From the beginning, what made the March for Our Lives students seem different was the simple fact that they believed that the worsening epidemic of gun violence in this country could actually be fixed. Only days after the shooting, they directly lobbied representatives in the Florida state capital of Tallahassee and in Washington, D.C. On March 14, 2018, to commemorate a month since the event and to advocate for stricter gun laws, they led more than a million students to walk out of schools across the country. On March 24th, hundreds of thousands of people rallied outside the Capitol for the March for Our Lives, the largest youth protest in Washington since the Vietnam War. Another walkout followed, on April 20th, the nineteenth anniversary of the shooting at Columbine High School, in Littleton, Colorado.

 

The protest phase of the movement mostly ended there, but the young activists continued their work. They organized two bus tours to encourage young people to vote, one in Florida and one that toured nationwide, and registered thousands of young voters over the summer. They held public meetings and formed alliances with other local youth gun-control activists—Good Kids Mad City and the Peace Warriors—and survivors of mass shootings in Santa Fe, Texas; Aurora, Colorado; and the Red Lake Indian Reservation, in Northern Minnesota, among many other places. They showed their commitment not only to ending mass shootings but to educating the public on the ways that guns increase the likelihood of fatality in acts of suicide, domestic violence, and gang strife. During a fall college tour, they continued their voter-registration push, partnering with Rock the Vote and the N.A.A.C.P.

 

Document 6: “The Youth Activists Behind the Standing Rock Resistance,” article written by Matthew Green, published in KQED, May 23, 2017.

 

At first glance, it’s easy to consider the dramatic effort to block construction of an oil pipeline near the Standing Rock reservation a defeat.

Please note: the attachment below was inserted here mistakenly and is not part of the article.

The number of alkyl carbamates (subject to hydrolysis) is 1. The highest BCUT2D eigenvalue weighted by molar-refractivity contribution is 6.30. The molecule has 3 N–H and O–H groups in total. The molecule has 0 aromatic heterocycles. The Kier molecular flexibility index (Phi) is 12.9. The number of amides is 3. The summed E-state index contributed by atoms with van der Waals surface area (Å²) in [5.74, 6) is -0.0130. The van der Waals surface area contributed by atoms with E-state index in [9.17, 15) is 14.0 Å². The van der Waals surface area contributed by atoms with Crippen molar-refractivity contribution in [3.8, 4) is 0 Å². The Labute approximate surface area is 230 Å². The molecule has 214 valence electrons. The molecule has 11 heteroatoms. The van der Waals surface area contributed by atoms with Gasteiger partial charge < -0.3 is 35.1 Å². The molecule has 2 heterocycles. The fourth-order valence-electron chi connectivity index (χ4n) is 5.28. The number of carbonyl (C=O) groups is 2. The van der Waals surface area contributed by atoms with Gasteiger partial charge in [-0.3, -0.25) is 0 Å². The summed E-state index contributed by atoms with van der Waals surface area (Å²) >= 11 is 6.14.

Just over a year since the protests began, the fiercely contested Dakota Access Pipeline is near completion. Long-stalled construction resumed in February, following an order by President Trump within his first days in office. And the once-vibrant, sprawling protest camps that dotted the North Dakota plains and came to symbolize an internationally recognized struggle for native rights and environmental justice have all but disappeared.

 

But for the small group of often overlooked native youth who started the movement, the experience was transformational. “This has changed my life completely,” said Jasilyn Charger, 20, of the Cheyenne River Sioux Tribe, who first helped organize the protest. “I will never be the same girl I was when I first came to camp. … My people gave me courage. And I’m going to continue this fight.”

 

Calling themselves the One Mind Youth Movement, Jasilyn Charger’s small group set up a tiny “prayer camp” on the still-frozen ground last spring on the northernmost edge of the Standing Rock reservation. It was one of the first actions to block construction of the pipeline, a project slated to move half a million barrels of oil a day under the nearby Missouri River, which the tribe said threatened its main water supply and desecrated sacred ancestral lands. In August, the group also organized a nearly 2,000-mile relay-style run to Washington, D.C., to bring those concerns directly to federal officials and draw more national attention to the issue.

 

Within months, thousands of protesters from around the world joined the sprawling camp near the river, an improbable movement uniting conservative farmers, urban environmentalists and members of hundreds of American Indian tribes from around the country, in what became one of the largest native resistance efforts in U.S. history.

 

 

Document 7: Image of Black Lives Matter protesters in Chicago in response to the police shooting of Paul O’Neal, July 28, 2016.

 

 

Document 8: Tweet from IGrow Chicago, a community organization in Englewood, in reference to their #NoLifeIsExpendable campaign, which is raising money to provide support for families during the COVID-19 pandemic. April 30, 2020.

 

Place Order
Grab A 14% Discount on This Paper
Pages (550 words)
Approximate price: -
Paper format
  • 275 words per page
  • 12 pt Arial/Times New Roman
  • Double line spacing
  • Any citation style (APA, MLA, Chicago/Turabian, Harvard)

Try it now!

Grab A 14% Discount on This Paper

Total price:
$0.00

How it works?

Follow these simple steps to get your paper done

Place your order

Fill in the order form and provide all details of your assignment.

Proceed with the payment

Choose the payment system that suits you most.

Receive the final file

Once your paper is ready, we will email it to you.